All of ZoneMinder’s configuration and logged information is stored in a MySQL database, and the images are stored on local disk (I’m using an old 1TB eSATA drive that used to be connected to one of my TiVos so I’ve got plenty of space). Since ZM is doing all of the “work” I’m no longer limited to the features of each manufacturer’s camera like the lack of time-stamping or NAS storage with the Foscams, or the limit of two square motion detection zones on the TRENDnet models. ZM does, however, put a heavier load on the network (it’s constantly pulling images from the cameras) and on the server (there’s a separate Linux process for each camera monitor plus another process for each camera that has motion detection enabled), so that’s something to keep in mind.

Before switching to ZoneMinder, I used eyeCam on my iPhone to check on my cameras which worked very well, but now use eyeZM which is basically an iOS interface to your ZoneMinder console. The app lets you view real-time video feeds, switch monitor functions (i.e., turn motion detection on or off), and examine archived events. Unfortunately it’s not a universal binary so you have to purchase the iPhone and iPad apps separately.

For more details on ZoneMinder, check out the very detailed wiki.

18 Comments

  1. Hi Windracer,
    What you’ve done with Zoneminder is very interesting. I’m thinking of purchasing a Foscam FI8904W and using Zoneminder to monitor the camera. I will initially have just one camera monitoring the front door of my house. How do you find the FI8904W camera. They seem like quite good value but are let down by the basic firmware (from reports I’ve read) thus the need for something like Zoneminder. I plan to install my camera alongside a PIR activated 230 watt light. In darkness if any motion is detected by the PIR the light will turn on. Do you think that having the camera monitor an area where a outside light will turn on automaticlly at night will upset the camera e.g. cause white out of the picture, or will the camera automatically adjust the exposure to provide an image that is useable?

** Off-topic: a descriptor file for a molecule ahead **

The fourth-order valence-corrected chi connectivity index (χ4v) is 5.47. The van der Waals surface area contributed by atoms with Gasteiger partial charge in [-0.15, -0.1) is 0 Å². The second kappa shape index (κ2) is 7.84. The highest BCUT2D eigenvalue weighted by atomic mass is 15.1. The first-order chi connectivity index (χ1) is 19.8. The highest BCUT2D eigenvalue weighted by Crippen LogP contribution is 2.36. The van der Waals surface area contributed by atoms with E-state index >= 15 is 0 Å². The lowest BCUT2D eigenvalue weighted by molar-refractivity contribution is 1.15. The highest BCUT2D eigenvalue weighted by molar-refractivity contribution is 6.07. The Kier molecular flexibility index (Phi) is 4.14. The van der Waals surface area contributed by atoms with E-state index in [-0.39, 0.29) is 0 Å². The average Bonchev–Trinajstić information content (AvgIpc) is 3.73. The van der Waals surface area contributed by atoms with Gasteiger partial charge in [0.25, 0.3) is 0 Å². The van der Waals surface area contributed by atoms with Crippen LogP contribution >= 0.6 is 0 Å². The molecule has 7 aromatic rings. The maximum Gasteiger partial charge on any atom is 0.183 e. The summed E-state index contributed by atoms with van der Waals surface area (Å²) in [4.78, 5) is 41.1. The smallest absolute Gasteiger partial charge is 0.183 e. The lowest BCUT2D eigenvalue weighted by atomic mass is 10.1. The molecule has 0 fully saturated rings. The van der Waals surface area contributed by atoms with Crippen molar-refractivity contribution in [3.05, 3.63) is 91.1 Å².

Best regards,
    Zug,
    Ireland.

    • I like the Foscam, and you can read more about my experiences with it here. Yes, the firmware is deficient, but ZoneMinder definitely has helped in that area. As for your motion-activated light, unless the light is pointing into the lens, I think you’re fine. One of my cameras is on the front porch which has a light on a timer and I haven’t noticed any exposure problems as it turns on and off. Of course, that’s just a 60W bulb and not a 230W lamp, so your mileage my vary. The camera will do automatic exposure correction, although it’s slow so you could miss the cause of the motion by the time the camera adjusts for the lighting change. Good luck!

  2. Thanks for the reply. Time for me to start reading the zoneminder documentation on the wiki. I’ll be installing it on CentOS 5.6. As the camera isn’t overly expensive it’s worth a try. I’ve been looking at the Foscam FI8905W and FI8904W. On http://www.foscam.co.uk the cheaper FI8904W has a 67 deg viewing angle whereas the more expensive FI8905W has a 42 deg viewing angle. I think 67 deg viewing angle is more useful, so will probably get that one.